For example, Pulsatilla may be indicated if the person’s nature is shy, gentle,
easy-going but sad and moody with a tendency to cry easily. They have a need
for consolation. Their moods are changeable as are their physical symptoms. In
fact, everything is variable in the Pulsatilla patient. Their periods may stop
and start or be different every time. Shivering often accompanies the pain and
there is usually a lack of thirst. They are aggravated by heat and hot, stuffy
rooms and are improved by being outside in the open air and moving around. If
these signs are present and the specific symptoms of the case indicate
Pulsatilla, it can produce a remarkable amelioration of the condition.
Women who are very irritable during periods which are often late, scanty, and
last a few hours with cramps extending down the thighs may benefit from
Viburnum. They have bearing-down pains before the period and the ovarian region
feels heavy and congested. They may also have spasmodic or membranous
dysmenorrhea with aching in the sacrum and pubic region with a sensation of
Magnesia phosphorica may be appropriate for sudden, intolerable spasmodic pains
which make the patient cry out. They may lament about their terrible pains and
may be unable to think clearly. The pains begin and end suddenly and tend to be
erratic and cramp-like. They are improved by exposure to heat and by leaning
forward and doubling-up, and are aggravated by exposure to cold. The pains are
Colocynthis is another remedy with similar symptoms but the pains are
Another possible remedy is Platina. There is colic, together with a cramping
pain in the left ovarian region, associated with extreme vaginal
hypersensitivity and constipation. Periods are early, heavy and often dark with
clots. The overall mood is one of restless agitation, suspicion and haughty
authority, with underlying anxiety and an inability to relax.
A couple of case examples will illustrate the variety of symptomatology
experienced in cases such as these.
A woman aged 34, had painful periods with pressing down pains in the lower
abdomen as if every thing would pass out from her vagina. She would sit with
her legs crossed which made her feel somewhat more secure and relieved the awful
bearing-down sensation she was experiencing. The pain during menses increased
up to the third day and she could not move from the bed. She was irritable and
depressed because of this and would often lash out verbally at her partner with
little provocation. She also had abdominal distension and pain. Her menstrual
flow was scanty with colicky pain in abdomen for the first few days of her
period. Sepia cured her troubles quickly.
A 17 year old girl always had painful menstruation with backache as soon as it
started. During her period she would pass dark pieces of clotted blood. This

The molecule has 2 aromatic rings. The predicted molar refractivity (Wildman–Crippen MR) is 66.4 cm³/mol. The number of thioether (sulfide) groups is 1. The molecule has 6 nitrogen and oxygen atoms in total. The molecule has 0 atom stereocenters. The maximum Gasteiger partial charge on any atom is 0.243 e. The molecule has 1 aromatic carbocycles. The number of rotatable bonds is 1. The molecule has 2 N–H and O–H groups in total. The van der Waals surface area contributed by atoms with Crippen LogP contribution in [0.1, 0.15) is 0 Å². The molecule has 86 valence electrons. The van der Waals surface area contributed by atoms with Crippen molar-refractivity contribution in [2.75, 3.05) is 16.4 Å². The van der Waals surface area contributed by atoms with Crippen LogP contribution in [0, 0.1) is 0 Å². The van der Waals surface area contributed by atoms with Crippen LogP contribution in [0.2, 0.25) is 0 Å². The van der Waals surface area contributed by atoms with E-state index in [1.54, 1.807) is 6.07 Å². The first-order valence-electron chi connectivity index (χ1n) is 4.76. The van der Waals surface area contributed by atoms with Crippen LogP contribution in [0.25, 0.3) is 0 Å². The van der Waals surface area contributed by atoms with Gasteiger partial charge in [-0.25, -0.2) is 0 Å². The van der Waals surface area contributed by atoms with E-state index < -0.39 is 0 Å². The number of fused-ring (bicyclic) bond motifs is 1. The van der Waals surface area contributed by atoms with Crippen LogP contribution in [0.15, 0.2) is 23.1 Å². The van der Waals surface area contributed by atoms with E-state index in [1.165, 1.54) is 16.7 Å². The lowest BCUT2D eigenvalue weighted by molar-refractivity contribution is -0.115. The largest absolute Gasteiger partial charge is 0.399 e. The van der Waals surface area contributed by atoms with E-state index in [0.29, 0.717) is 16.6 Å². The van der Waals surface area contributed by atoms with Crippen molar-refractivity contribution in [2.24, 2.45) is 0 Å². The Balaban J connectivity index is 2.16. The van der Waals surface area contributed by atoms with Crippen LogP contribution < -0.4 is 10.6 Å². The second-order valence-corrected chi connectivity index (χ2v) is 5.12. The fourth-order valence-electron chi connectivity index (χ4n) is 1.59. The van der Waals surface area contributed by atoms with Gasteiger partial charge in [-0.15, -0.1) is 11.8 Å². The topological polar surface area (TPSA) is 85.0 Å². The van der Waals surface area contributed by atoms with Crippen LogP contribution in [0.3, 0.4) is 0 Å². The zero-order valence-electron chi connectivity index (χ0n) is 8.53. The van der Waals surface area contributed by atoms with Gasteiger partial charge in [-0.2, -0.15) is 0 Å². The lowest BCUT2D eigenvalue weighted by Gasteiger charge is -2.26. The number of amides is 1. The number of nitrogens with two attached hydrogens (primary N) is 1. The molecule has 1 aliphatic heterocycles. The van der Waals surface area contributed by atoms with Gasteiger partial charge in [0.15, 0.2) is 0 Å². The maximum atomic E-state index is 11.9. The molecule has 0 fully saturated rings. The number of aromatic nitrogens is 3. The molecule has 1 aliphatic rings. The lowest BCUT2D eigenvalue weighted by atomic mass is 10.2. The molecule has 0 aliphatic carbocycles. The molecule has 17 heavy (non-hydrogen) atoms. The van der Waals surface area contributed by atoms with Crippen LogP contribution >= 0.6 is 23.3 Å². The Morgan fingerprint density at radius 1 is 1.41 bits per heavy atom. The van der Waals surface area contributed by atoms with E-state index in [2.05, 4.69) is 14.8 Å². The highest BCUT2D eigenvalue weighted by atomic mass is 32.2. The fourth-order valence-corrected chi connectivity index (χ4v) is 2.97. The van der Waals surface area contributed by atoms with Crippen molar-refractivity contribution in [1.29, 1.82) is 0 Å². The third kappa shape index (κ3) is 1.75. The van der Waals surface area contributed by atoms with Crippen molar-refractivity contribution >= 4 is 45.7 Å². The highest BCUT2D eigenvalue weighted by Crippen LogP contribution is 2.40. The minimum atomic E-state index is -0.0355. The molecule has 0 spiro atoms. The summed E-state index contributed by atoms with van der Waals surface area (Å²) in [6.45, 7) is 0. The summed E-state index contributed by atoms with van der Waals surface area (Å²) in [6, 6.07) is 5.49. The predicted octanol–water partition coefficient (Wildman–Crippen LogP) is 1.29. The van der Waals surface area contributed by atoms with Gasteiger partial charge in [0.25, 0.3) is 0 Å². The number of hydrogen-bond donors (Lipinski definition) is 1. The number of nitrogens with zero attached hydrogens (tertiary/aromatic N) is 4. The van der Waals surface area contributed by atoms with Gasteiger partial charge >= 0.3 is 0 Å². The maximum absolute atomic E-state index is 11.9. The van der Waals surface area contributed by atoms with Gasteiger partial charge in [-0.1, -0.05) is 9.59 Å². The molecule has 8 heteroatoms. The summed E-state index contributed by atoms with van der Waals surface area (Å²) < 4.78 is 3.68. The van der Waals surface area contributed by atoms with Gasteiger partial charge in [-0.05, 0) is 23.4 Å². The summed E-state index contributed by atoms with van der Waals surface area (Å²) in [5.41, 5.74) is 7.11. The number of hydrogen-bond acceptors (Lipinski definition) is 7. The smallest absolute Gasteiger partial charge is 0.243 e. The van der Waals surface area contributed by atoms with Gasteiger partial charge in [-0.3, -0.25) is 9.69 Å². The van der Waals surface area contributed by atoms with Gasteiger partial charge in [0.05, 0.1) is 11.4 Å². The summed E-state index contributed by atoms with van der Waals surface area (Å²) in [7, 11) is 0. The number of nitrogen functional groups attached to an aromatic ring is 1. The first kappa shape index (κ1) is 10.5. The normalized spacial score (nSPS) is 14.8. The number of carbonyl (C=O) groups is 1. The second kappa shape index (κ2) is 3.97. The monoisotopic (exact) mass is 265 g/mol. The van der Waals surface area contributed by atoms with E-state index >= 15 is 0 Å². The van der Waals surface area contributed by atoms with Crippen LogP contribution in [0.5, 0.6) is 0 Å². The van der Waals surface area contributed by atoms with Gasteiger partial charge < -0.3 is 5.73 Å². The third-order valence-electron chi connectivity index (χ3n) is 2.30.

was because the endometrium or mucosa was also inflamed and received a greater
supply of blood but it shed into large or small pieces, or clots, during her
periods. She was quite depressed and gloomy during her periods which alternated
with loquacity. She would talk non-stop about anything and everything at these
She also had cramping, or griping pains in the lower abdomen with inflammation
of the ovaries with neuralgic pains which were worse in her right ovary.
Magnesia phosphorica partially relieved her symptoms, and this was followed by
Cimicifuga which cured of the dysmenorrhoea.
There are many different possible remedies which may be appropriate for any
given case. The ultimate choice is made after considering all the possible
factors, signs and symptoms. A remedy is chosen that is most similar to the
total symptom picture expressed by the woman concerned. It often requires
considerable skill and precision in order to make the appropriate choice and it
is wise to consult an experienced homeopath to assist you.
Homeopathy is a centuries-old system of natural medicine that was extremely
popular in Canada and the United States during the latter part of the 19th and
early 20th century. It was so popular in fact that homeopathic hospitals were
present in major Canadian cities including Toronto and Montreal, and Canada’s
first female physician, Emily Stowe, was a homeopathic doctor.
It declined in popularity, partly due to the advent of the so-called
‘wonder-drugs’ in the 1940s and 1950s, but is now making a distinct comeback as
more and more people are disillusioned with the mechanistic and impersonal
nature of modern medicine. Also the fact that homeopathy has a documented
history of over two hundred years of cured cases to its credit, as well as an
untarnished record of safety and gentleness of action, has provided the impetus
for many to rediscover what this amazing system of natural medicine can
Treating painful periods usually requires professional homeopathic treatment to
improve this condition substantially. It is recommend that you consult with a
well-qualified homeopath if you want to be pain free in your monthly cycle.